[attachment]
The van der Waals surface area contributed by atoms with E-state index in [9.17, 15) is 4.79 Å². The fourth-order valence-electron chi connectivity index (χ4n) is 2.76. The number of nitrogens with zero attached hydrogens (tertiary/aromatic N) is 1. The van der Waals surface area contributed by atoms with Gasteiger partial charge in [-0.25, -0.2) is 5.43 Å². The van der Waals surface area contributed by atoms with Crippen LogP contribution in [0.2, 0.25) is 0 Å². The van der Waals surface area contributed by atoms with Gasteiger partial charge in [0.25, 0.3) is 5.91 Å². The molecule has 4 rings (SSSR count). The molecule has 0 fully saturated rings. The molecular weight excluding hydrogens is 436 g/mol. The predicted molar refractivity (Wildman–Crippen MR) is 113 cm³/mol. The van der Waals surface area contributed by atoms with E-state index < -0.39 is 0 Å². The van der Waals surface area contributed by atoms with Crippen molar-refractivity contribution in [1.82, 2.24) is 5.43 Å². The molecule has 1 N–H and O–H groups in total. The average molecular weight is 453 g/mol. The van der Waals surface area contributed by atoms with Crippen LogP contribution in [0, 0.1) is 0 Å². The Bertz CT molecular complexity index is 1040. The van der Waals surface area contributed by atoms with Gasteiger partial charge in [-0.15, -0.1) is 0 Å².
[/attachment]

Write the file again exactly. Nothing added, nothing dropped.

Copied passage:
The van der Waals surface area contributed by atoms with E-state index in [9.17, 15) is 4.79 Å². The fourth-order valence-electron chi connectivity index (χ4n) is 2.76. The number of nitrogens with zero attached hydrogens (tertiary/aromatic N) is 1. The van der Waals surface area contributed by atoms with Gasteiger partial charge in [-0.25, -0.2) is 5.43 Å². The van der Waals surface area contributed by atoms with Crippen LogP contribution in [0.2, 0.25) is 0 Å². The van der Waals surface area contributed by atoms with Gasteiger partial charge in [0.25, 0.3) is 5.91 Å². The molecule has 4 rings (SSSR count). The molecule has 0 fully saturated rings. The molecular weight excluding hydrogens is 436 g/mol. The predicted molar refractivity (Wildman–Crippen MR) is 113 cm³/mol. The van der Waals surface area contributed by atoms with E-state index < -0.39 is 0 Å². The van der Waals surface area contributed by atoms with Crippen molar-refractivity contribution in [1.82, 2.24) is 5.43 Å². The molecule has 1 N–H and O–H groups in total. The average molecular weight is 453 g/mol. The van der Waals surface area contributed by atoms with Crippen LogP contribution in [0, 0.1) is 0 Å². The Bertz CT molecular complexity index is 1040. The van der Waals surface area contributed by atoms with Gasteiger partial charge in [-0.15, -0.1) is 0 Å².